Hi people. I’m still alive after my recent break from posting. The old computer suddenly ceased functioning with an electrical short and a puff of the scary scent of electrical burning filling the rooms. Since then I’ve been learning a new system. These dwarf irises are from a Toronto garden in May. Since then great blossoming has taken place. We’ve had daffodils, tulips, hyacinths, redbud trees, magnolias, crabapples and cherry blossoms. These have all gone and now we’re awash with the fading, but still romantic scent of lilacs, lilies of the valley and peonies.
It’s very windy and hovering around freezing today. Back to dreams of spring. This is another photo from last year, soon to arrive in Toronto, believe it or not.
The temperature goes up and down as we make our way to warmer weather. I found the following photograph of crocuses that I took in mid April last year. Crocuses have even entered my dreams–I came upon a scene the other night very much like what’s pictured in the photo.
I’m taking a break from the cold and going to Larkwhistle Garden in my mind. Larkwhistle is a terrific garden on the Bruce Peninsula in Ontario that has been created and gardened by Patrick Lima and John Scanlan. For decades, they have opened the garden to visitors in the summer. But last year, they decided to end those public visiting days.
We have gone to this place of beauty for years since travelling to the peninsula and it remains with me in memories of flowers, birds and grace. And with thanks to Patrick and John for what they have created and generously shared.
While I was on the Bruce Peninsula, I saw many patches of lovely pink/white and yellow flowering Fleabane. The flowers are 1/2 – 1″ wide on a plant 6 – 36″ high. Fleabane is in the aster family. It got its name from the belief that the dried flower heads would get rid of fleas, according to the Audubon Field Guide to Wildflowers. This particular type is, I believe, Philadelphia Fleabane, Erigeron philadelphicus. A similar plant called Robin’s Plantain, Erigeron pulchellus seems to have fewer white/pink ray petals. If I’ve gotten this wrong, do let me know.
These shown above are at Singing Sands, on the alvar, the pitted rocks. I learned that alvars only exist in Estonia, Sweden and the Great Lakes Basin. Water from rain or melting snow collects in the rocks’ small depressions along with silt and sand. These provide growing places for plants that are able to live in harsh conditions.
On the boardwalk through the Dorcas Bay Fen on the Bruce Peninsula, I also came across tiny Blue-eyed Grass flowers. Lovely gems, blue-purple, growing near their larger showier Iris relatives. The flowers are around a half inch wide and the plant can grow from four to twenty inches high. Their Latin name is Sisyrinchium angustifolium.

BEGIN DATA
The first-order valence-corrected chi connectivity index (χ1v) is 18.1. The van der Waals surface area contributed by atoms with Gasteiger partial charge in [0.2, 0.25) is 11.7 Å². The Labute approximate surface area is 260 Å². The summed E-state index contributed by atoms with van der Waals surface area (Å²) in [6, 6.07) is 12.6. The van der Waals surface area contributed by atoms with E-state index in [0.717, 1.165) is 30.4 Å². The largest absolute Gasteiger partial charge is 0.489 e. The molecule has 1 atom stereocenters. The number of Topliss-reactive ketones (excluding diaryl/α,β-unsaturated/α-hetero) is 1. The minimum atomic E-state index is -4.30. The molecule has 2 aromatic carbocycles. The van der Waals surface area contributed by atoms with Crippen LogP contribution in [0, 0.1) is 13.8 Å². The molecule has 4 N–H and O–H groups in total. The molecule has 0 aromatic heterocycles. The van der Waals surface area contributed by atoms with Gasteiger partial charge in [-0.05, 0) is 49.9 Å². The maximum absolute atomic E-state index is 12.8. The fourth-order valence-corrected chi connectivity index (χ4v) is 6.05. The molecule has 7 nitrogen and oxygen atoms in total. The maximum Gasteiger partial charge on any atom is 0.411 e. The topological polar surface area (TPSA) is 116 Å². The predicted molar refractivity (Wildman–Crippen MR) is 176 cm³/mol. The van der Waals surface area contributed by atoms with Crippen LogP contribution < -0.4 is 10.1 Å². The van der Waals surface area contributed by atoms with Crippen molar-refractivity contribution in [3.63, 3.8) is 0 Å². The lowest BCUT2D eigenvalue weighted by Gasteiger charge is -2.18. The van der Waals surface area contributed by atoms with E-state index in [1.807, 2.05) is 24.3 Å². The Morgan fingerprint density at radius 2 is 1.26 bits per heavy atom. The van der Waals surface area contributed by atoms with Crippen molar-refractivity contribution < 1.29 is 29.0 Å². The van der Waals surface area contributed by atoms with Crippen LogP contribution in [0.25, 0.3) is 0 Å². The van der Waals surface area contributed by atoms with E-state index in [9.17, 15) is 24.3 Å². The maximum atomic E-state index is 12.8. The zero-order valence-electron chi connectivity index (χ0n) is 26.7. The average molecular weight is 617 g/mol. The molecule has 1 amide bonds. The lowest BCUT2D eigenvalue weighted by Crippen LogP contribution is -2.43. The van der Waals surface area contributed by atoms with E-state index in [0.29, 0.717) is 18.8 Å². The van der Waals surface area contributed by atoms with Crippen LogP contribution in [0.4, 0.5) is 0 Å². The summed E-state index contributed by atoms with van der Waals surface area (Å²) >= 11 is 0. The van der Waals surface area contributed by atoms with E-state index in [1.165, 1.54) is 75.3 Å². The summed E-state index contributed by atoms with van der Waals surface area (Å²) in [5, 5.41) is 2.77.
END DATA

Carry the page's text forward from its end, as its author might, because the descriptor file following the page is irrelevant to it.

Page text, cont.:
When I was on the Bruce Peninsula in June, we went to Singing Sands, part of Bruce Peninsula National Park. The Sands are on the Lake Huron side of the peninsula with an expanse of beach and waters that remain very shallow far out. Bordering the Sands are a woodland and fen where I took a short walk on a raised boardwalk and photographed some of the plants growing there.
The National Park signs say that a fen is a wetland with some drainage, often a stream. The Dorcas Bay Fen has much calcium in it, but is low in nitrogen. This makes it a good habitat for plants that get their nitrogen from insects. The pitcher plant is one of those. Insects that are attracted to their flowers may fall into their pitcher shaped leaves or they may be attracted to the coloured lips of the leaves. There, among downward pointing hairs, they are trapped, fall into collected water and drown. Their nutrients are then absorbed by the plant, both by enzymes it secretes and by bacteria breaking down the animal. Adventures of life and death at all levels in nature!
The Northern Pitcher Plant’s Latin name is Sarracenia purpurea. Its sci-fi looking flowers are around 2″ wide and the pitcher leaves can be 4 – 12″ long. The plant ranges in height from 8 – 24″. (Thanks again for these details to my copy of the Audubon Wildflower Field Guide.)
When we were on the Bruce Peninsula, the yellow lady’s slippers were in bloom. They were by the roadside, in laneways and in the National Park where they were a delight to see.
Their Latin name is Cypripedium calceolus. They’re members of the orchid family, one of a variety of orchids that the Peninsula is known for. The orchid grows to 8 to 28 inches tall with the yellow lip petal about 2 inches long. This is according to my National Audubon Society Field Guide to Wildflowers and to my own observation. Though I did not go out and about with a tape measure!
I’ve included a photo from a laneway near where we stayed and from The Cyprus Lake Trail in the National Park.
Last week, black locust trees were in bloom in Toronto. Their sweet perfume filled the air at Todmorden Mills where I’d walked. I love their profuse, cascading blossoms.
I went to Todmorden Mills in Toronto in the early evening yesterday. It was cool and sunny and my preoccupations of the day left me as I got closer to the trees, freshly mown grass, birds and flowers in this bit of preserved nature. The irony of its being so close to the Don Valley Expressway is never far from consciousness.
There’s a wildflower preserve at the site—a short trail through forest by ponds. There I saw yellow and violet irises growing by the water, plus many wild phlox. I came upon a man and his beloved dog having a walk as well as a jogger. Many robins, sparrows, red winged blackbirds and cardinals were with me.
In that short hour my mood went from preoccupied and low to extremely peaceful.